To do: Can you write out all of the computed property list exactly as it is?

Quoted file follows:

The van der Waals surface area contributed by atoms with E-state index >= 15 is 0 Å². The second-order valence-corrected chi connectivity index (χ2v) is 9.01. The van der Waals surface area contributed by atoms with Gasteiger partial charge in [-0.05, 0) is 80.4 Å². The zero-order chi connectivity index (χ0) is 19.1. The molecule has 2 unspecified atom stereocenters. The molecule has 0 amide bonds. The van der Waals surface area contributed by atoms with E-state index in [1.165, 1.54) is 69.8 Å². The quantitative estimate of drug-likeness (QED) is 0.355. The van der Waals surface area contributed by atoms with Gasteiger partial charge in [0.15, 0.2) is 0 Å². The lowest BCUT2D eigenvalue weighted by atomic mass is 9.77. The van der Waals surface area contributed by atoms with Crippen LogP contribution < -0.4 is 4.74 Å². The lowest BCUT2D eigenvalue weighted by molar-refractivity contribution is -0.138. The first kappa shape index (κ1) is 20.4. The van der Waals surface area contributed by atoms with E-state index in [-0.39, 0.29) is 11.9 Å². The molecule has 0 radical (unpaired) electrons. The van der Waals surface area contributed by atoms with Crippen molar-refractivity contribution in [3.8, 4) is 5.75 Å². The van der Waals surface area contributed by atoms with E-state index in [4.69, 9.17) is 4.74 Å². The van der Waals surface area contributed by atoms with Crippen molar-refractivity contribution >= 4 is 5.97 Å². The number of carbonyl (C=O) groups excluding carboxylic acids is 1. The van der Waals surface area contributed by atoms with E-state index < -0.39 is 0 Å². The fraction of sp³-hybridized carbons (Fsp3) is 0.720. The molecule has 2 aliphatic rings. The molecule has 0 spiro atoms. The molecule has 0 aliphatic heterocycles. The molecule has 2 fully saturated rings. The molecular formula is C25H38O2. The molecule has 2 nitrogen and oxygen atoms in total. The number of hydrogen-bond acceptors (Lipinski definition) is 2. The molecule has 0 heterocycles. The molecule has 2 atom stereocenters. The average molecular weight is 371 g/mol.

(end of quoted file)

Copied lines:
The van der Waals surface area contributed by atoms with E-state index >= 15 is 0 Å². The second-order valence-corrected chi connectivity index (χ2v) is 9.01. The van der Waals surface area contributed by atoms with Gasteiger partial charge in [-0.05, 0) is 80.4 Å². The zero-order chi connectivity index (χ0) is 19.1. The molecule has 2 unspecified atom stereocenters. The molecule has 0 amide bonds. The van der Waals surface area contributed by atoms with E-state index in [1.165, 1.54) is 69.8 Å². The quantitative estimate of drug-likeness (QED) is 0.355. The van der Waals surface area contributed by atoms with Gasteiger partial charge in [0.15, 0.2) is 0 Å². The lowest BCUT2D eigenvalue weighted by atomic mass is 9.77. The van der Waals surface area contributed by atoms with Crippen LogP contribution < -0.4 is 4.74 Å². The lowest BCUT2D eigenvalue weighted by molar-refractivity contribution is -0.138. The first kappa shape index (κ1) is 20.4. The van der Waals surface area contributed by atoms with E-state index in [-0.39, 0.29) is 11.9 Å². The molecule has 0 radical (unpaired) electrons. The van der Waals surface area contributed by atoms with Crippen molar-refractivity contribution in [3.8, 4) is 5.75 Å². The van der Waals surface area contributed by atoms with E-state index in [4.69, 9.17) is 4.74 Å². The van der Waals surface area contributed by atoms with Crippen molar-refractivity contribution >= 4 is 5.97 Å². The number of carbonyl (C=O) groups excluding carboxylic acids is 1. The van der Waals surface area contributed by atoms with E-state index < -0.39 is 0 Å². The fraction of sp³-hybridized carbons (Fsp3) is 0.720. The molecule has 2 aliphatic rings. The molecule has 0 spiro atoms. The molecule has 0 aliphatic heterocycles. The molecule has 2 fully saturated rings. The molecular formula is C25H38O2. The molecule has 2 nitrogen and oxygen atoms in total. The number of hydrogen-bond acceptors (Lipinski definition) is 2. The molecule has 0 heterocycles. The molecule has 2 atom stereocenters. The average molecular weight is 371 g/mol.